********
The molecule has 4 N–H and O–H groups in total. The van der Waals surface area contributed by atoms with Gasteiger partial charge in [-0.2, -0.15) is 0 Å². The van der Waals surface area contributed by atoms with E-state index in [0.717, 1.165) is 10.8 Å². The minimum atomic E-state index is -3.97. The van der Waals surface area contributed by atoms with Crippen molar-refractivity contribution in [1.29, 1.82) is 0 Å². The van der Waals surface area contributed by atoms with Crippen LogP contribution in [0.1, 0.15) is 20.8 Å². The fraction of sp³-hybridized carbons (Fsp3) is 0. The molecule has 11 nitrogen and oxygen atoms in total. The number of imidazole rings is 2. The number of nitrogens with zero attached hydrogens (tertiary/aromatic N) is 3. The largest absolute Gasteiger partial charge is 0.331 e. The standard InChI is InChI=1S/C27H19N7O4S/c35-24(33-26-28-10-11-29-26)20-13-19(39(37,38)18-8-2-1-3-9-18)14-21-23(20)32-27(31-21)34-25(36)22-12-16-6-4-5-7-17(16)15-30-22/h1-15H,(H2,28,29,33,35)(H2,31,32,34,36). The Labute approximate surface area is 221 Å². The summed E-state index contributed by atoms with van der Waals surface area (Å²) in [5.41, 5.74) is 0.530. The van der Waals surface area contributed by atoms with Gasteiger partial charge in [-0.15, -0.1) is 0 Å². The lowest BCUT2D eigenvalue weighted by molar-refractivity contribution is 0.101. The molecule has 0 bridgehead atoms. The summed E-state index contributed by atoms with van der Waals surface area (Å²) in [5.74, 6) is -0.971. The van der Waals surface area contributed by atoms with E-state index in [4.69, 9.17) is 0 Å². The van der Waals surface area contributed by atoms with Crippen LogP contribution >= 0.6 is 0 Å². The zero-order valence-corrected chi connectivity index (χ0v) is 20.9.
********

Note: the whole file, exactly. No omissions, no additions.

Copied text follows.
The molecule has 4 N–H and O–H groups in total. The van der Waals surface area contributed by atoms with Gasteiger partial charge in [-0.2, -0.15) is 0 Å². The van der Waals surface area contributed by atoms with E-state index in [0.717, 1.165) is 10.8 Å². The minimum atomic E-state index is -3.97. The van der Waals surface area contributed by atoms with Crippen molar-refractivity contribution in [1.29, 1.82) is 0 Å². The van der Waals surface area contributed by atoms with Crippen LogP contribution in [0.1, 0.15) is 20.8 Å². The fraction of sp³-hybridized carbons (Fsp3) is 0. The molecule has 11 nitrogen and oxygen atoms in total. The number of imidazole rings is 2. The number of nitrogens with zero attached hydrogens (tertiary/aromatic N) is 3. The largest absolute Gasteiger partial charge is 0.331 e. The standard InChI is InChI=1S/C27H19N7O4S/c35-24(33-26-28-10-11-29-26)20-13-19(39(37,38)18-8-2-1-3-9-18)14-21-23(20)32-27(31-21)34-25(36)22-12-16-6-4-5-7-17(16)15-30-22/h1-15H,(H2,28,29,33,35)(H2,31,32,34,36). The Labute approximate surface area is 221 Å². The summed E-state index contributed by atoms with van der Waals surface area (Å²) in [5.41, 5.74) is 0.530. The van der Waals surface area contributed by atoms with Gasteiger partial charge in [-0.15, -0.1) is 0 Å². The lowest BCUT2D eigenvalue weighted by molar-refractivity contribution is 0.101. The molecule has 0 bridgehead atoms. The summed E-state index contributed by atoms with van der Waals surface area (Å²) in [5.74, 6) is -0.971. The van der Waals surface area contributed by atoms with E-state index in [4.69, 9.17) is 0 Å². The van der Waals surface area contributed by atoms with Crippen LogP contribution >= 0.6 is 0 Å². The zero-order valence-corrected chi connectivity index (χ0v) is 20.9.